Within the Klamath Mountains and throughout the West one can find large, one-half acre and larger dense stands of willows along streams and over wetlands. Large, dense willow stands shade streams, protect the wetlands beneath and provide breeding habitat for Willow flycatchers, Lazuli buntings, Yellow warblers and other birds. Unfortunately, cattle, elk and deer all find willows delicious food, particularly after the first frosts in the fall. Elk and deer only browse on the edges; but when cattle are allowed unfettered access to these stands they not only browse them from the borders but also push into the stands to get at the wetland grasses and sedges growing under the willows and along streams. Destruction of breeding habitat by grazing cattle is the #1 reason Willow flycatchers are listed as “endangered” pursuant to the California Endangered Species Act.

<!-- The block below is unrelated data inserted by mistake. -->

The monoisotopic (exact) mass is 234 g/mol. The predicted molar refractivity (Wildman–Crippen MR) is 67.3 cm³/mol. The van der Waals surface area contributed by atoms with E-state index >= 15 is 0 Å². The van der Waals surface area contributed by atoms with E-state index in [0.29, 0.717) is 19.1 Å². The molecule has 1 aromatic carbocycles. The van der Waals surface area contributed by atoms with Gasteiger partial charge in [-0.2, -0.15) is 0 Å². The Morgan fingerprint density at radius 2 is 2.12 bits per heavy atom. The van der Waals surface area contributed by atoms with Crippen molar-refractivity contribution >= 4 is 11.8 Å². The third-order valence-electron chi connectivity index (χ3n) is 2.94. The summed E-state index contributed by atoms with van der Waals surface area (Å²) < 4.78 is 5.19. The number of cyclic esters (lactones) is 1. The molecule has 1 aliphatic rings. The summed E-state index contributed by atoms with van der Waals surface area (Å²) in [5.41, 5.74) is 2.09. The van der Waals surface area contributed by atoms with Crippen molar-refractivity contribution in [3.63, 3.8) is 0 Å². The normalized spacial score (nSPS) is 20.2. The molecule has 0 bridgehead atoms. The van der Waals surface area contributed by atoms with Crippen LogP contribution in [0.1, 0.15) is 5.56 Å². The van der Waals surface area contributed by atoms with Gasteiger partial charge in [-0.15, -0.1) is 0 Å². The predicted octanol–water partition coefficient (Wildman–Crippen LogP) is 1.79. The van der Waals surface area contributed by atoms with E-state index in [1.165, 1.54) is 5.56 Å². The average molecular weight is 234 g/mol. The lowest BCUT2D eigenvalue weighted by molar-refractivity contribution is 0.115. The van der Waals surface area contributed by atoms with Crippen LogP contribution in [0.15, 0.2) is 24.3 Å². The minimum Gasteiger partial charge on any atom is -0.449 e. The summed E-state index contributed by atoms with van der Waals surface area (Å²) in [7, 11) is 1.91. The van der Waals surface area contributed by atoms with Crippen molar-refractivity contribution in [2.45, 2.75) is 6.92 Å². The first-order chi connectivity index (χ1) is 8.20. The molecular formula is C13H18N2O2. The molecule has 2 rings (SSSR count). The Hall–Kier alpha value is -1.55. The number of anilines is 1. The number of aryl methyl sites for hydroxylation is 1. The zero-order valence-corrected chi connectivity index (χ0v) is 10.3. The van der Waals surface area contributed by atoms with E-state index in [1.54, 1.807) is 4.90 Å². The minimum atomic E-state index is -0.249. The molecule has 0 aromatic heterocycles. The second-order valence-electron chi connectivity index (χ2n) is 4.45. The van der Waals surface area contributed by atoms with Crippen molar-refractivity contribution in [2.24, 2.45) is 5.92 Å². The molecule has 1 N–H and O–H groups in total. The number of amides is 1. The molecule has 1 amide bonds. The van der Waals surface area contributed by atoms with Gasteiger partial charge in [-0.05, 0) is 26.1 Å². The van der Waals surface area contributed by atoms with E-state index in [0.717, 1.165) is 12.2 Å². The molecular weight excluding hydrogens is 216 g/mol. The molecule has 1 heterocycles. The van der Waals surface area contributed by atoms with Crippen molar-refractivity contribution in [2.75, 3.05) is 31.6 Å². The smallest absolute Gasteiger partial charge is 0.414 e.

This 14-page photo-illustrated document reports on the water quality and habitat degradation Project volunteers found in 28 days spent monitoring cattle grazing on 3 national forests during 2015.
Hydrologist Jonathan Rhodes visited the Big Meadows Allotment in the Marble Mountain Wilderness during October 2015. His photo-illustrated report discusses what he found.